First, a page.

Israeli GDP Expands Unexpectedly Fast in 2nd and 3rd Quarters

Economy grew a preliminary 3.2% rate in third quarter and at revised 4.9% in second.


The Israeli economy posted unexpectedly strong growth in the third quarter as investment soared, the Central Bureau of Statistics reported Wednesday. But consumer spending growth slowed and exports slumped.

Gross domestic product expanded at a preliminary 3.2% annualized rate in the three months, a faster rate than the 3% economists had forecast. Moreover, the CBS revised its figures for second-quarter growth by a full 0.6 percentage points to 4.9%.

But behind the unexpectedly high growth figures, the economy’s performance was more mixed, said Ofer Klein, chief economist at Harel Insurance & Finance.

Growth in consumer spending, which has been the engine of economic growth in the last few years, slacked from a 2.9% annualized rate in the third quarter, down from 9.3% in the second quarter and its slowest in more than a year.

Exports, not counting polished diamonds and startup companies, fell at a 6.3% pace in the third quarter after briefly surging 11.3% high in the second quarter.

Gross domestic product Quarterly to quarter change, annualized

Meanwhile, investment in fixed assets, which includes everything from residential construction to purchases of machinery and equipment, rose at a 12.1% rate — the third quarter in the last four to post a double-digit increase — but Klein said he didn’t think the breakneck growth would continue.

“A large part of that, it appears, was a one-time occurrence due to the investments by Intel in its Kiryat Gat factory,” said Klein. The U.S. chip maker earlier this week inaugurated a $6 billion production line at the plant. Overall, investment in machinery and equipment in the quarter soared at a 13.5% annualized pace.

Investment in residential building, which Finance Minister Moshe Kahlon has been trying to encourage to stem the rise in housing prices, was up at a 9% annualized rate in the quarter, its fastest pace this year.

Although exports of goods and services were weak overall in the third quarter, exports of polished diamonds rose at a rate of 35.8% and tourism receipts, which are counted by statisticians as a service export, were ahead at a 25.7% pace.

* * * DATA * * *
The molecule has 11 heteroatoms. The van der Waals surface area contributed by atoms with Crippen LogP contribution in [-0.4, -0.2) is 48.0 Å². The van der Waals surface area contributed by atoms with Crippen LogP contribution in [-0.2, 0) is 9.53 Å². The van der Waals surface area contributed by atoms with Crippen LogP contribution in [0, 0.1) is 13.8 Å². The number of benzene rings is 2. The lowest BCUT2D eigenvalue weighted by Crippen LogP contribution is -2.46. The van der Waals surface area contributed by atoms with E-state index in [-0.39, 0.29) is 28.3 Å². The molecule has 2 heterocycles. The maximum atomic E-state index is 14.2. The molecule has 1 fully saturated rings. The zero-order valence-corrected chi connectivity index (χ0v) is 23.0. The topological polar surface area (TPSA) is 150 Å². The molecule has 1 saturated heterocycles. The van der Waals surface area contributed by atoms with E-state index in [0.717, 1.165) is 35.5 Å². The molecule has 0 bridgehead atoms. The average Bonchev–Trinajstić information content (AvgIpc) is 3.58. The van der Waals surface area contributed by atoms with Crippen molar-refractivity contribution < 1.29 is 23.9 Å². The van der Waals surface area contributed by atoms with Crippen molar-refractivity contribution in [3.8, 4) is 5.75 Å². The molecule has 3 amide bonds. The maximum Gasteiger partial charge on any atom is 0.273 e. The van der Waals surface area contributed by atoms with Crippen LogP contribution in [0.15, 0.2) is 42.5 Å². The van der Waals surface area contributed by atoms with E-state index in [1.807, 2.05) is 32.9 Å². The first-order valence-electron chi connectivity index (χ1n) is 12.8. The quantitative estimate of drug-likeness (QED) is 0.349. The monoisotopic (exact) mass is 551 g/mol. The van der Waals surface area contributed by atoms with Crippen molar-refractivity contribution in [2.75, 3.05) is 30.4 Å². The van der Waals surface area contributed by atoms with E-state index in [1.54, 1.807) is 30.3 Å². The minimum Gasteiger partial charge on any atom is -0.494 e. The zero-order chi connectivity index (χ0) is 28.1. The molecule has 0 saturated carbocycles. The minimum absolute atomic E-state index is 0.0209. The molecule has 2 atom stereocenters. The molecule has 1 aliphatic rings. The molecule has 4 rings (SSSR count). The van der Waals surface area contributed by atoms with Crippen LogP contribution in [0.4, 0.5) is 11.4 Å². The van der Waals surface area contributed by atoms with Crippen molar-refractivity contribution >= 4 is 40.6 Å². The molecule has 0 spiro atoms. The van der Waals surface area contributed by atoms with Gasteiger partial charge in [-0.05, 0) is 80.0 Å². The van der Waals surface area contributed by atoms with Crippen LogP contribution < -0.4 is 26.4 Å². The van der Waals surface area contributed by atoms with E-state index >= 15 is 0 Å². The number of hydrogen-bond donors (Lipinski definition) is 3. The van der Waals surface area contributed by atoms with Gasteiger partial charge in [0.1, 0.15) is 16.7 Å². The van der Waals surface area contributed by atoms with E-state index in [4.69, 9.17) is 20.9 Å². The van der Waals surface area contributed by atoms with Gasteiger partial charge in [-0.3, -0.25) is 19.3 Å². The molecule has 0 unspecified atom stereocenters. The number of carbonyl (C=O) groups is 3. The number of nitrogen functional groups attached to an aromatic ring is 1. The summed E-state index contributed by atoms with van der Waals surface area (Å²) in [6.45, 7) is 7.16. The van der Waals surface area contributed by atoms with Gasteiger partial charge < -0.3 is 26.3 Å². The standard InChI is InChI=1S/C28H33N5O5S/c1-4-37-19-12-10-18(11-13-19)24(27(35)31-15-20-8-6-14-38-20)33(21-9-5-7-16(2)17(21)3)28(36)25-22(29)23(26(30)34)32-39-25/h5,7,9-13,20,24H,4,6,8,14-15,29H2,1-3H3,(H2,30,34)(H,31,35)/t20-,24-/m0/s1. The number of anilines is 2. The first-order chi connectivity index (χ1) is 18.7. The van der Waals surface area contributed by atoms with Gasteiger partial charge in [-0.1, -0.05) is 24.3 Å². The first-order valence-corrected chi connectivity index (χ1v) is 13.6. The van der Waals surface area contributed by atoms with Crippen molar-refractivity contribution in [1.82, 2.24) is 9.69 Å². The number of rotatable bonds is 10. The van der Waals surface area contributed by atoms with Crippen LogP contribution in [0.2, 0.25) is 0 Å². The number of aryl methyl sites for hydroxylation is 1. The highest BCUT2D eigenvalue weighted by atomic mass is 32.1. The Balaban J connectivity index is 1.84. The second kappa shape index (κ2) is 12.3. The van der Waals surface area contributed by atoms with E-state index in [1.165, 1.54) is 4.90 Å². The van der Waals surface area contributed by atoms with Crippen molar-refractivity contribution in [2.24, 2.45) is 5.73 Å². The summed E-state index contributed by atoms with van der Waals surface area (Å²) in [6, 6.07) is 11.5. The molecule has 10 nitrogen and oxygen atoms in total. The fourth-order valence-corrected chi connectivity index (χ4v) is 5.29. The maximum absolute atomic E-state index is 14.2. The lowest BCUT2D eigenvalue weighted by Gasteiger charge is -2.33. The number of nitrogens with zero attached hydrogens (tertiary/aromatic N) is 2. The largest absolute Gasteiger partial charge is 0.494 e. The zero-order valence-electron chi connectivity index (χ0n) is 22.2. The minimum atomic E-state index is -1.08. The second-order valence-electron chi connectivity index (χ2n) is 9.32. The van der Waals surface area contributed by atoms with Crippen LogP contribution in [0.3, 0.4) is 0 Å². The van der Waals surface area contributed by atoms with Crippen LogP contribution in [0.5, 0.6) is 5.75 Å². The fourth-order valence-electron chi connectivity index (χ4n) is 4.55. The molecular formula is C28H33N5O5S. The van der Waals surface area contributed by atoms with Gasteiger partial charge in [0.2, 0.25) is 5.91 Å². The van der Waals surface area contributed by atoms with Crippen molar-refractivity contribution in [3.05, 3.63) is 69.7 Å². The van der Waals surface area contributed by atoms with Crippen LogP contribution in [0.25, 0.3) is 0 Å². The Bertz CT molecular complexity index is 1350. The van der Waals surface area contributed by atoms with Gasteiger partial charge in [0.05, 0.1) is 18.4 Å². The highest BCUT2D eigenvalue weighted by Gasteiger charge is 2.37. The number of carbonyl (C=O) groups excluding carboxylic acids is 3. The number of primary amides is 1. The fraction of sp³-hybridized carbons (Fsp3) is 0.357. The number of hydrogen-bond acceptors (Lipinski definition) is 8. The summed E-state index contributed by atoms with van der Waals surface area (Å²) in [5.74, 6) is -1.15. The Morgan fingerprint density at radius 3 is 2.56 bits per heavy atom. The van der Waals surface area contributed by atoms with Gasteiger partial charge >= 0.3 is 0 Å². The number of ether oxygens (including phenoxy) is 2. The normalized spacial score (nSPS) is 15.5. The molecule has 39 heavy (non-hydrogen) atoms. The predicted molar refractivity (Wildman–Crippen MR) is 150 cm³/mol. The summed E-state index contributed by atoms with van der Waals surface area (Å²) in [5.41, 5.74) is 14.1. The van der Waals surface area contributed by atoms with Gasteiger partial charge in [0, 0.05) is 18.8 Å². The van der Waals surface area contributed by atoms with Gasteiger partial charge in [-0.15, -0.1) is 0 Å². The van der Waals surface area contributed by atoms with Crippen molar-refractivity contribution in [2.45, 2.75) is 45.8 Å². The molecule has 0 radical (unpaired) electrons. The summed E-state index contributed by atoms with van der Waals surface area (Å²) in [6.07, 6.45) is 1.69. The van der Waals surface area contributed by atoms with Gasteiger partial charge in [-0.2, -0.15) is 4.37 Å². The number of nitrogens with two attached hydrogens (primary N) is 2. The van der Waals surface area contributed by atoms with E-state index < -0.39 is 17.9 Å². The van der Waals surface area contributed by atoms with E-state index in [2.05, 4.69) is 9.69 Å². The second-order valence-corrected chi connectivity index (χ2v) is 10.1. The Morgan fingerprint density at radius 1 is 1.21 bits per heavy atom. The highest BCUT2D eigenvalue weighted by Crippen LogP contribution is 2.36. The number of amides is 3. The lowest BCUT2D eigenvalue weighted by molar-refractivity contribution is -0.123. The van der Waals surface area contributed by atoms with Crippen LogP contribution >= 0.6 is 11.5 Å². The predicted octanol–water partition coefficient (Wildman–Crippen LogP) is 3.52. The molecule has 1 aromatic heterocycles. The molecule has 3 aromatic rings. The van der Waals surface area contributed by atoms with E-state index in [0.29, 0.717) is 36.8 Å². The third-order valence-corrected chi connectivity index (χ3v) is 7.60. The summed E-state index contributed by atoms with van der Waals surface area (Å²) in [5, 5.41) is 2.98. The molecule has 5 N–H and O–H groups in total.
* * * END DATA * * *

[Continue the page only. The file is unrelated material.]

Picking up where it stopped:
“Exports, despite the revisions upward for previous quarters, are still a weak spot for the Israeli economy due to the strong shekel and slack world export markets,” Klein added. Nevertheless Harel revised its GDP growth forecasts for this year to 3.1% and to 3.3% in 2017.

Israel’s economy has been growing on the back on a surge in consumer spending as wages rise, interest remains at record lows and unemployment has fallen to its lowest rate in three decades. While it undermines the export competitiveness of Israeli companies, the strong shekel has kept prices for imported goods low, as have low energy prices.

Brisk growth, especially for consumer spending, has also filled the government’s coffers with tax money, reducing the deficit and enabling Kahlon to lower taxes. Last week, the credit rating agency Fitch Ratings raised Israel’s sovereign rating to A-plus from A.

Guy Yehuda, senior economist at Psagot Investment House, also raised his growth outlook for the economy yesterday, to 3%-3.5%.

“Exports shrunk 6.3% but the big story for sure is investment, which continues to expand quickly — 12.2% in the third quarter,” he said. “No doubt we’re seeing a real improvement in the rate of economic growth, an improvement we believe will continue into 2017 when we’ll see a further acceleration in economic activity with growth of 3.5%.”

The statistics bureau said imports of goods and services in the third quarter rose at a 5.8% annualized rate, slowing from a revised 21,.8% in the second quarter.

While consumer spending continued to rise in the third quarter, the Israeli shopping spree for consumer durables like washing machines and furniture took a sudden turn lower: After jumping an annualized 26.7% in the second quarter, it fell at an 18.7% rate in the third, statistics bureau figures showed.